Eagle Ford rig count down 70 percent in the last year

A drilling rig shines in the night near Three Rivers, Texas, on Thursday, Dec. 13, 2012. (Billy Calzada/San Antonio Express-News)

A drilling rig shines in the night near Three Rivers, Texas, on Thursday, Dec. 13, 2012. (Billy Calzada/San Antonio Express-News)

The number of drilling rigs working in the Eagle Ford Shale is a fraction of what it was a year ago, down 70 percent.

There are 47 drilling rigs still working in the South Texas field, which arcs from the border near Laredo toward the College Station area on the eastern edge of the field. There were 157 rigs working in the Eagle Ford during the same week last year, according to the Baker Hughes rig count.

The oilfield service company’s rig count had already been dropping even before crude oil prices started falling in late 2014. Drillers had been getting faster and more efficient, and more companies were moving to pad drilling — putting several wells on each site, which saved them the time of moving rigs between locations. Operators needed fewer drilling rigs to add wells.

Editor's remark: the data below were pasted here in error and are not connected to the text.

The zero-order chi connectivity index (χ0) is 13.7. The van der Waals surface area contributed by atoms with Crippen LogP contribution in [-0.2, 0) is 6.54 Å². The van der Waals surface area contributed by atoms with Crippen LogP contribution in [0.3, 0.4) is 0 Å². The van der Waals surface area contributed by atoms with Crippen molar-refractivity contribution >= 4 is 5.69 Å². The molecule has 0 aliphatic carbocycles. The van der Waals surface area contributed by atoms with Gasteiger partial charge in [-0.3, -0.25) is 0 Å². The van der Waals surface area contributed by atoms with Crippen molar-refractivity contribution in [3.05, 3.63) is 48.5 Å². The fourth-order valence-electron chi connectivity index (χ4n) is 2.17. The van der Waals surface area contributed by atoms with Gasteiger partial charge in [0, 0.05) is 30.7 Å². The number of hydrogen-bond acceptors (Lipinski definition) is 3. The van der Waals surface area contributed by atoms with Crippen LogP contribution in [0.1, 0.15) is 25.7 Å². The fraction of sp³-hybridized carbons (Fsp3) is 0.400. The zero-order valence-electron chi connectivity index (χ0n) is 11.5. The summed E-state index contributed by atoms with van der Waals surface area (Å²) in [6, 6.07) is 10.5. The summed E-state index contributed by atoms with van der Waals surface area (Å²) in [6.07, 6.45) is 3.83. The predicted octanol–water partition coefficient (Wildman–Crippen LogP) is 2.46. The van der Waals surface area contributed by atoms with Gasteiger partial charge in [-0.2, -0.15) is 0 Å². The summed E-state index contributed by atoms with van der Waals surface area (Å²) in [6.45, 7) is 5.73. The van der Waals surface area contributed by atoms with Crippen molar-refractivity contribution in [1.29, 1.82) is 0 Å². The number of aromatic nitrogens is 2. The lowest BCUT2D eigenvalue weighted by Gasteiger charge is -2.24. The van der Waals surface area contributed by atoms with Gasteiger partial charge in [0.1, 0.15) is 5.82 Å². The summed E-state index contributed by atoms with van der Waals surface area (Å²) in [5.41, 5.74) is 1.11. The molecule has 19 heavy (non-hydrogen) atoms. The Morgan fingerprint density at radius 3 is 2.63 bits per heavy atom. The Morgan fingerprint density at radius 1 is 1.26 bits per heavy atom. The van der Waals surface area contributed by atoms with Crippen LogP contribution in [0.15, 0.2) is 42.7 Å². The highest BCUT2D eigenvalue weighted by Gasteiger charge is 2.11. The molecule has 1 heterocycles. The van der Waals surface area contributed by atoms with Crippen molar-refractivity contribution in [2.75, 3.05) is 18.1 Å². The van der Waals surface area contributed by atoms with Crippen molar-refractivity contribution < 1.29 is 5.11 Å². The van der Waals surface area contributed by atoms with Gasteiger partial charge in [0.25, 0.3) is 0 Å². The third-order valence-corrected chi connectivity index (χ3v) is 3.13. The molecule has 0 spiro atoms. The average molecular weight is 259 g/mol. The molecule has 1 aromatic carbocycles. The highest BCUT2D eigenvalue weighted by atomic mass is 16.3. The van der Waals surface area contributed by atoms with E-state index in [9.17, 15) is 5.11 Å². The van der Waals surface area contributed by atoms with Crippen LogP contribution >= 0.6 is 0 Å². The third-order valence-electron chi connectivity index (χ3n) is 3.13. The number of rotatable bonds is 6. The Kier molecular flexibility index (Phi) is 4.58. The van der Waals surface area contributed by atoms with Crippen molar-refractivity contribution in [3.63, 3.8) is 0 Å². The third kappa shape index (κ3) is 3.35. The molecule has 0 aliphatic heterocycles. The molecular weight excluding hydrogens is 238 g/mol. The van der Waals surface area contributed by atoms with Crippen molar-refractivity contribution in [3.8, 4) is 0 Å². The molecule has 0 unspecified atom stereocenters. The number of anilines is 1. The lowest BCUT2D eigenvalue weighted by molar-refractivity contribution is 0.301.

But the recent dive in crude oil prices has accelerated the drop in the rig count.

So far this year, drillers have sidelined 29 rigs in the Eagle Ford.

The Texas rig count has dropped by 90 rigs since the beginning of the year, to 231 now.

It’s a measure that’s unlikely to improve soon — crude oil futures were trading below $33 per barrel Friday.

“The rig count isn’t going to do anything until price does something,” said Karr Ingham, a petroleum economist based in Amarillo.

And the amount of crude oil sitting in storage in the U.S. is at record amounts, which is acting as “an anchor on price,” Ingham said.

This week, the U.S. had 507.6 million barrels of oil in storage, which is “at historically high levels for this time of year,” according to the U.S. Energy Information Administration.

There were 434.1 million barrels of oil in storage in the U.S. the same week last year.

Oil production from U.S. shale fields, including the Eagle Ford, is expected to keep dropping this year, which should take some pressure off of storage.

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